|Publication number||US4214801 A|
|Application number||US 06/016,579|
|Publication date||Jul 29, 1980|
|Filing date||Mar 1, 1979|
|Priority date||Mar 1, 1979|
|Also published as||CA1146250A, CA1146250A1|
|Publication number||016579, 06016579, US 4214801 A, US 4214801A, US-A-4214801, US4214801 A, US4214801A|
|Inventors||Thomas M. Cairns, John H. Dewar, Emmons F. Sumner|
|Original Assignee||Ford Motor Company|
|Export Citation||BiBTeX, EndNote, RefMan|
|Patent Citations (9), Referenced by (11), Classifications (6)|
|External Links: USPTO, USPTO Assignment, Espacenet|
(1) Field of the Invention
This invention relates to electrical connectors; and, more particularly, to a terminal block which removably secures various connections.
(2) Prior Art
Automobiles typically have a fuse terminal block which is mounted adjacent the instrument panel or forward fire wall to provide a means for securing fuses and for providing connections to various electrical components of an automobile such as headlights, horns, power seats, power windows and numerous other electrical options which can be customer selected on automobiles.
It is particularly desirable that the components of the terminal block can be easily and quickly assembled. Advantageously, the system should be completely "fool proof" to satisfy the needs of rapid and simple mass production of automobiles as well as repair of any faults in the terminal block or replacement of fuses. Because of the desire of either the assembler or the repairer to use "short cuts" or to otherwise complete the job as quickly as possible without adequate assurance of quality of the completed apparatus, designing a fuse holder has presented problems.
For example, in one known system taught in U.S. Pat. No. 4,097,109, a fuse holder is inserted into a cavity in the terminal block and tines extending at an angle from the sides of the fuse holder engage ledges as the fuse holder is pushed into position. Thus, the fuse holder is held in the terminal block by a ratchet-like mechanism. Experience has shown that the tines used to hold the fuse holder in the terminal block are relatively fragile and can be bent when a sufficient force is applied to the fuse holder and thus either loosen the fuse holder in the terminal block or remove the fuse holder from the terminal block. As a result, it has been found desirable to search for an improved means of inserting and holding the fuse holder within the terminal block. These are some of the problems this invention overcomes.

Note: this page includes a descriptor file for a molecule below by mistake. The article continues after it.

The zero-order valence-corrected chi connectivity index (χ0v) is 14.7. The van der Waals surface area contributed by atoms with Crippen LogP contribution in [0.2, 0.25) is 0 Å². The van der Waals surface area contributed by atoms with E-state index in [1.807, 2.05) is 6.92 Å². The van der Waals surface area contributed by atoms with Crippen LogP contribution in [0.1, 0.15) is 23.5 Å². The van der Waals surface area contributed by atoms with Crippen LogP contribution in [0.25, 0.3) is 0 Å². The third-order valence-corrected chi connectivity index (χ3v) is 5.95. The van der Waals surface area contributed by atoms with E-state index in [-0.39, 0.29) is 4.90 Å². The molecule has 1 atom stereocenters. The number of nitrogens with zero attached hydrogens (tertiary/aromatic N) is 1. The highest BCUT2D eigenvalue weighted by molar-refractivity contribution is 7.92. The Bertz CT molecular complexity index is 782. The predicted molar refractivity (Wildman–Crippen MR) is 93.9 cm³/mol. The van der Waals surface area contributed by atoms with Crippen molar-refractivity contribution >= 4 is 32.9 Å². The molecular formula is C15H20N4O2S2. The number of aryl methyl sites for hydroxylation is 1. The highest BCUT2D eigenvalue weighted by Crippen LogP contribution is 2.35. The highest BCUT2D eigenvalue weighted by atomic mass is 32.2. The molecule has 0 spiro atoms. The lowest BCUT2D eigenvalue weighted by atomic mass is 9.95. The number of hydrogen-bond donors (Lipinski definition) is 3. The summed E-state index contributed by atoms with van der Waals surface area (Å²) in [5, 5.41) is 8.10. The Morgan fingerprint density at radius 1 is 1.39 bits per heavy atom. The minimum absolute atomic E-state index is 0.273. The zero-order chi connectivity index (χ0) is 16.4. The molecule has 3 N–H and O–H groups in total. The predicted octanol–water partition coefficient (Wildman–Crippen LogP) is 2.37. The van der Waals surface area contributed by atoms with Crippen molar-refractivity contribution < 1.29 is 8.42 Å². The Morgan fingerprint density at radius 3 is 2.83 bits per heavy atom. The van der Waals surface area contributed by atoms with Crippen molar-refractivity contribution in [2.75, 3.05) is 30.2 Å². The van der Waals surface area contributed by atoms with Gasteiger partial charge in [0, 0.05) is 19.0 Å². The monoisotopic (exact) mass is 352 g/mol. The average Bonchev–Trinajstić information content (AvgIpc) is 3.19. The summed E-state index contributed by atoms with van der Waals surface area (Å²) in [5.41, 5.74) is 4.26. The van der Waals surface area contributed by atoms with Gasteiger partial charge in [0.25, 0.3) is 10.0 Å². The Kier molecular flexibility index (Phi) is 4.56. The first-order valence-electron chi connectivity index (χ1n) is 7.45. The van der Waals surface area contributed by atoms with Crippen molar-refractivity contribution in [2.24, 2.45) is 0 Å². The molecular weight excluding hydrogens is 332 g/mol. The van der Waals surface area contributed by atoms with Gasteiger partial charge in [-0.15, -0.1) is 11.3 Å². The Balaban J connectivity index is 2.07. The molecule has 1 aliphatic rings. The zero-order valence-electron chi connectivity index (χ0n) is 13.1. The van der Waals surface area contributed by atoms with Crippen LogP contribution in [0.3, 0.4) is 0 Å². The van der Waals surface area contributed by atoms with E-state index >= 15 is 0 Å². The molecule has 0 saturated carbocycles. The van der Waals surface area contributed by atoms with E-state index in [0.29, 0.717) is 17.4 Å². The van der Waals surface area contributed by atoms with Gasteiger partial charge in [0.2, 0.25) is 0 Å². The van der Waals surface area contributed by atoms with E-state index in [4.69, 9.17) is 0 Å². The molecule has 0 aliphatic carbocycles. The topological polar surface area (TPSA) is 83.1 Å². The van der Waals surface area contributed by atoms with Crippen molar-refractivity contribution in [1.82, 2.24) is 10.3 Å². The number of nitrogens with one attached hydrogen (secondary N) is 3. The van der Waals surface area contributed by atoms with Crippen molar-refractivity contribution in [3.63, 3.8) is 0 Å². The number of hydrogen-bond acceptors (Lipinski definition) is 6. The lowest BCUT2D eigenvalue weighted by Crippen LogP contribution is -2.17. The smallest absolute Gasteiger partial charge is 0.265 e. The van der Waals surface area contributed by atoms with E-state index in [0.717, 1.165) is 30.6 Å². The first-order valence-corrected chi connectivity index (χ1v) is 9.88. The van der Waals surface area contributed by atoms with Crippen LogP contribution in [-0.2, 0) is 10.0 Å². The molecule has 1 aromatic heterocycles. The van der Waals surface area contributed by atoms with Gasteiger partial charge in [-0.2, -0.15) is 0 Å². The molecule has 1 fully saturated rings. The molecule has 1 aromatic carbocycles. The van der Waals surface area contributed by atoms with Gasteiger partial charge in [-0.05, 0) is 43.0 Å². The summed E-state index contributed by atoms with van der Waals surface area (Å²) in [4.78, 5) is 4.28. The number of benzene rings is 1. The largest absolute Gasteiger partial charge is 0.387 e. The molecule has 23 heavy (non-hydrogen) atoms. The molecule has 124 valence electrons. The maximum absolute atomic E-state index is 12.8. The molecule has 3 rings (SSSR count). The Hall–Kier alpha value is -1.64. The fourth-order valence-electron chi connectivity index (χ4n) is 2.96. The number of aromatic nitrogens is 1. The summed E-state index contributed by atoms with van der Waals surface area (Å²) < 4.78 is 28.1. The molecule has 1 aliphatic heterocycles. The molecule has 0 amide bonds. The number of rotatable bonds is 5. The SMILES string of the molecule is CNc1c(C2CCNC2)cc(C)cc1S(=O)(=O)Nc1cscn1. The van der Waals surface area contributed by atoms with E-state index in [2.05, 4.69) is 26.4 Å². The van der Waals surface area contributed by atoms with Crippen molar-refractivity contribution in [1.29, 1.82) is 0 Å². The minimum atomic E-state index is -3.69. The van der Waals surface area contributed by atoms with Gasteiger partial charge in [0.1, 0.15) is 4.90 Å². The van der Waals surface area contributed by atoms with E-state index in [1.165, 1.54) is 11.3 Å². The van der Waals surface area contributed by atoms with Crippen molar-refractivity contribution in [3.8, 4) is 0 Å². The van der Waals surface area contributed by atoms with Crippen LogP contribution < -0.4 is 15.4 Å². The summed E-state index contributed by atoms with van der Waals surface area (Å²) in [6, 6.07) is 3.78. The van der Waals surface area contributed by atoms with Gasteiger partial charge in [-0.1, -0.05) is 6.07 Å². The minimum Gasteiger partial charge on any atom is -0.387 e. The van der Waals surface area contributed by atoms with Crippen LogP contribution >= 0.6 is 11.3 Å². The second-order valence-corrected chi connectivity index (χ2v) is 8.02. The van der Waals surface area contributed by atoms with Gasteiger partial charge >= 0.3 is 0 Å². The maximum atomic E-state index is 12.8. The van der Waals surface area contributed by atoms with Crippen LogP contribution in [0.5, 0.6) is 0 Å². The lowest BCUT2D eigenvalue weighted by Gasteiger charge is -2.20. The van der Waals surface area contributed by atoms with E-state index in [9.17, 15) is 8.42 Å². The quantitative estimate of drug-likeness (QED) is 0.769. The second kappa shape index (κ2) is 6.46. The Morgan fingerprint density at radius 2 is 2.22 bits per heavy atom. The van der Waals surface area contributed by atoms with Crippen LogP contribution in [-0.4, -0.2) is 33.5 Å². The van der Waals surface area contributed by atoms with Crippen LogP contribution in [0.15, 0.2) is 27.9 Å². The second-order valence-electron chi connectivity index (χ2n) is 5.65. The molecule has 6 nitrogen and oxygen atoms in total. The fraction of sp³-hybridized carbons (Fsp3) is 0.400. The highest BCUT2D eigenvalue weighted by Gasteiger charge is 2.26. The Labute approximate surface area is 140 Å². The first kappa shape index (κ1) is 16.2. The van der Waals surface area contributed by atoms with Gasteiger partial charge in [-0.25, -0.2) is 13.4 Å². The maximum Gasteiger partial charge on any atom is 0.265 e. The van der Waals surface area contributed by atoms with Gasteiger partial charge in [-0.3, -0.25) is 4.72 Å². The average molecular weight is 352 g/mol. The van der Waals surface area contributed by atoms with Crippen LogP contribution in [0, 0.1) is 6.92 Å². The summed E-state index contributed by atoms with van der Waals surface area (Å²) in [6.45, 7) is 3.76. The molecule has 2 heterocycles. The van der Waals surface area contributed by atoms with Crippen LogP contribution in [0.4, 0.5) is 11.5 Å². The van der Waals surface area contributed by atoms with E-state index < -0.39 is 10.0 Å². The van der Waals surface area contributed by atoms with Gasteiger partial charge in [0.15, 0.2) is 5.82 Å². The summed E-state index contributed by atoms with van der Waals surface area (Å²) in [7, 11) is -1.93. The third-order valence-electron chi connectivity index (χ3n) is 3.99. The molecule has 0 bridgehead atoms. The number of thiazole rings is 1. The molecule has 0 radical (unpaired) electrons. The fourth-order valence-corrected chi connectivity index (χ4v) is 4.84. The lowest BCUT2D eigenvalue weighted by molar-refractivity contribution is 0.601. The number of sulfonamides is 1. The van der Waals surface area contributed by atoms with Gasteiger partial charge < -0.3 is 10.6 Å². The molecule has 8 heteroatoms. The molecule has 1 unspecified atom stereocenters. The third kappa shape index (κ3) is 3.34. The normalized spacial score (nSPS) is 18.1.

This invention recognizes that a fuse holder with a pair of prongs can be secured in a terminal block by receiving a protrusion extending from the terminal block within an opening in the fuse holder. This invention also recognizes that to facilitate insertion of the fuse holder into the passage of the terminal block wherein the protrusion extends, a ramp means is attached to each of the prongs of the fuse holder for facilitating movement of prongs over the protrusion so that the protrusion does not engage the prongs and stop the fuse holder from moving into the passage.
Thus, the assembly of the fuse holder into the terminal block is easily accomplished and the fuse holder is positively held within the terminal block with a relatively strong holding force supplied by the protrusion. It is also particularly advantageous that the ramp can be formed in a progressive die and be an integral part of the fuse holder thereby facilitating fabrication and reducing cost.
FIG. 1 is a side, partly section view of one fuse holder before insertion into a terminal block and a second fuse holder inserted sufficiently far so the resilient finger of the terminal block is deflected by the ski portion of the ramp of the fuse holder.
FIG. 2 is an enlarged view, partly broken away, of a fuse holder abutting a protrusion from a resilient finger, the x dimension of the fuse holder separating the ski portion from the sled portion of the ramp being less than the y dimension of the face of the protrusion.
FIG. 3 is a front elevation view of a fuse holder including ramp means with a ski portion and a sled portion in accordance with an embodiment of this invention;
FIG. 4 is a section view taken along line IV--IV of FIG. 3 showing the attachment of the ski portion to the intermediate portion of the fuse holder;
FIG. 5 is a developed view of a fuse holder, before folding, in accordance with an embodiment of this invention;
FIG. 6 is a side elevation, partly section, view similar to FIG. 1 with the fuse holders in place in the terminal block and the addition of a fuse; and
FIG. 7 is a front elevation, partly section, view of the assembly (without the fuse) shown in FIG. 6.
Referring to FIGS. 1, 6 and 7, a terminal block 10 has the general shape of a rectangular solid with a plurality of passages 15 extending therethrough between a front (or top) surface 17 and a rear (or bottom) surface 18. At least some of passages 15 from top surface 17 of terminal block 10 are designed to receive a fuse 40 having a pair of spaced blade contacts 41. Fuse 40 is advantageously a miniature plug-in fuse similar to that described in U.S. Pat. No. 3,909,767 issued Sept. 30, 1975 and assigned to Littlefuse, Inc. At least some of passages 15 are accessible from bottom surface 18 of terminal block 10 and are adapted to receive a fuse holder 20 as shown in FIGS. 2 and 3. Further, various accessory connections can be made from the bottom of terminal block 10 to fuse holder 20 or, in some cases, directly to blade contacts 41 of fuse 40.